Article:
|Wilton Park Estate|
Wilton Park at Beaconsfield in 1888
|Country||England, United Kingdom|
|Client||Josias Du Pre, Governor of Madras|
|Design and construction|
In 1702 it was acquired by the Basill family, who built a house on the estate. Sometime between 1760 and 1770 they sold the estate to Josias Du Pre, the future Governor of Madras. He commissioned the building of a mansion house on the estate, also known as the "White House", from Richard Jupp which was completed in 1779.
In 1939 the house was taken over by the War Office and used as an interrogation centre for Nazi prisoners of war: German refugees working for the allies would listen into prisoners' conversations. After the War the house was used by the Foreign and Commonwealth Office to re-educate prisoners of war into the British way of life: between January 1946 and June 1948 approx 4,500 Germans were made to attend re-education classes there. The house went on to become the home of the Army School of Administration from 1949 and also the home of the Army School of Education from 1950. The Foreign Office "re-education" facility, still known as Wilton Park and still organising conferences, moved out in 1951 and is now based at Wiston House in West Sussex.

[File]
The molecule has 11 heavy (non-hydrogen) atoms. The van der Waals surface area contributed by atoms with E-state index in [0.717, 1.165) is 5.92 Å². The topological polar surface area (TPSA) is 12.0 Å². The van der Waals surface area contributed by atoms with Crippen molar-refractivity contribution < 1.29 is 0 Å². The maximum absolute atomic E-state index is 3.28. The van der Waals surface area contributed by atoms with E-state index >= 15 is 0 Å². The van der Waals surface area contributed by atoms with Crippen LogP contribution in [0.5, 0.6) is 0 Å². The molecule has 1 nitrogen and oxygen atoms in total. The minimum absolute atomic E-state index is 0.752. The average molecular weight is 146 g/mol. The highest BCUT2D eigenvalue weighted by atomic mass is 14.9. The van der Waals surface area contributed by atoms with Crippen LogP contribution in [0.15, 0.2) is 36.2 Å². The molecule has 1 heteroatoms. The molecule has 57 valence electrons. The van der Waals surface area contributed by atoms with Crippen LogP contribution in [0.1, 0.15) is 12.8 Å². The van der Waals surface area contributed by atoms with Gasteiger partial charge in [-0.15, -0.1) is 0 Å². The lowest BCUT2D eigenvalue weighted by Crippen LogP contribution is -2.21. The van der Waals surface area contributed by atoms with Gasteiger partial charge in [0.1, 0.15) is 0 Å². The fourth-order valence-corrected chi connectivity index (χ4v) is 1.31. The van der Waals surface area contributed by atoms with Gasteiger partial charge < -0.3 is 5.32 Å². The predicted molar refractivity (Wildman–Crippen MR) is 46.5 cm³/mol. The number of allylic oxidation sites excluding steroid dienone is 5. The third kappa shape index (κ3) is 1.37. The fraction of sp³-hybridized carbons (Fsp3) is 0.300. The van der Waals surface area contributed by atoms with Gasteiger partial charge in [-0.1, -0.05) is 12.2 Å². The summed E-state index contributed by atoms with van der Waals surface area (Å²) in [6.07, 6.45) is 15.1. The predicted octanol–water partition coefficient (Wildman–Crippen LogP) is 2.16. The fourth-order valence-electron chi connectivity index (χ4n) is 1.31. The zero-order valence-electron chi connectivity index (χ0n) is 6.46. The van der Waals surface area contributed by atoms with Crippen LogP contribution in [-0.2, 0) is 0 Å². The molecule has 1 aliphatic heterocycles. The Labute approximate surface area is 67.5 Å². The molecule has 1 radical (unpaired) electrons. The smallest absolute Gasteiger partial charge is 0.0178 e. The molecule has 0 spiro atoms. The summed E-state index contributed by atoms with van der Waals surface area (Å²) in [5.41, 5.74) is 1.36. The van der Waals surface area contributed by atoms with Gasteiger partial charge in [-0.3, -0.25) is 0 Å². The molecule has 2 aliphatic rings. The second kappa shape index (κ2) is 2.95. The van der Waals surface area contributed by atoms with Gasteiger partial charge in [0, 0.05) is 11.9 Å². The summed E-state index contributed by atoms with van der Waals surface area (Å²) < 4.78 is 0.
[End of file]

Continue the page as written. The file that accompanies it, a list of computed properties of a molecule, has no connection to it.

A single-storey blockhouse was constructed in the grounds of Wilton Park in 1954, to provide a protected wartime headquarters for the senior Army officers of Eastern Command and London District. From 1957, alternative provision was made for the General Officer Commanding-in-Chief, Eastern Command and his staff as part of the Regional Seats of Government planning; but the blockhouse was retained and remained available for use by London District until the end of the Cold War.
In the 1960s a School of Languages was established on the site (Colonel Gaddafi of Libya studied there at that time). Although the house was demolished in 1968, the school remained on the site until April 2014.